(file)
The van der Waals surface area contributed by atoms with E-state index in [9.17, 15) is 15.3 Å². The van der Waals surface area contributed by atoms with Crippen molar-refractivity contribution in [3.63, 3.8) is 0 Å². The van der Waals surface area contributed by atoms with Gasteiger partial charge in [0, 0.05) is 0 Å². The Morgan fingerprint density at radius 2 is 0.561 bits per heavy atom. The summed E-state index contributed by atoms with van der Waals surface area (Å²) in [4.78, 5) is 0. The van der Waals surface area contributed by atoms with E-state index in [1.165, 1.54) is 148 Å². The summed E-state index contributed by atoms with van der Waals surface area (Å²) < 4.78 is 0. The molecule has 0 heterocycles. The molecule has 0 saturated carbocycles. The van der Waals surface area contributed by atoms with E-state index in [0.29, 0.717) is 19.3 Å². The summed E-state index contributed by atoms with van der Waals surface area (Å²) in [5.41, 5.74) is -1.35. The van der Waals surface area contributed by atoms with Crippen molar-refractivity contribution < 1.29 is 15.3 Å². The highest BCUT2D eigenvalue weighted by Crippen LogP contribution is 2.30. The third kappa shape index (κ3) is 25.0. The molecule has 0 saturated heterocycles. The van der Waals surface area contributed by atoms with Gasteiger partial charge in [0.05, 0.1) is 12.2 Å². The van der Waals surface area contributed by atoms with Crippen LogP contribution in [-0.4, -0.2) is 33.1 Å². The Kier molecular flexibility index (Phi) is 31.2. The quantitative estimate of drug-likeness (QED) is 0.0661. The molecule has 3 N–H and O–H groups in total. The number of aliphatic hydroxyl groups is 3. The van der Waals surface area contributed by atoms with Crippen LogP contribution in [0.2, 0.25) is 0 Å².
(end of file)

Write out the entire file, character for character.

The van der Waals surface area contributed by atoms with E-state index in [9.17, 15) is 15.3 Å². The van der Waals surface area contributed by atoms with Crippen molar-refractivity contribution in [3.63, 3.8) is 0 Å². The van der Waals surface area contributed by atoms with Gasteiger partial charge in [0, 0.05) is 0 Å². The Morgan fingerprint density at radius 2 is 0.561 bits per heavy atom. The summed E-state index contributed by atoms with van der Waals surface area (Å²) in [4.78, 5) is 0. The van der Waals surface area contributed by atoms with E-state index in [1.165, 1.54) is 148 Å². The summed E-state index contributed by atoms with van der Waals surface area (Å²) < 4.78 is 0. The molecule has 0 heterocycles. The molecule has 0 saturated carbocycles. The van der Waals surface area contributed by atoms with E-state index in [0.29, 0.717) is 19.3 Å². The summed E-state index contributed by atoms with van der Waals surface area (Å²) in [5.41, 5.74) is -1.35. The van der Waals surface area contributed by atoms with Crippen molar-refractivity contribution < 1.29 is 15.3 Å². The highest BCUT2D eigenvalue weighted by Crippen LogP contribution is 2.30. The third kappa shape index (κ3) is 25.0. The molecule has 0 saturated heterocycles. The van der Waals surface area contributed by atoms with Gasteiger partial charge in [0.05, 0.1) is 12.2 Å². The van der Waals surface area contributed by atoms with Crippen LogP contribution in [-0.4, -0.2) is 33.1 Å². The Kier molecular flexibility index (Phi) is 31.2. The quantitative estimate of drug-likeness (QED) is 0.0661. The molecule has 3 N–H and O–H groups in total. The number of aliphatic hydroxyl groups is 3. The van der Waals surface area contributed by atoms with Crippen LogP contribution in [0.2, 0.25) is 0 Å².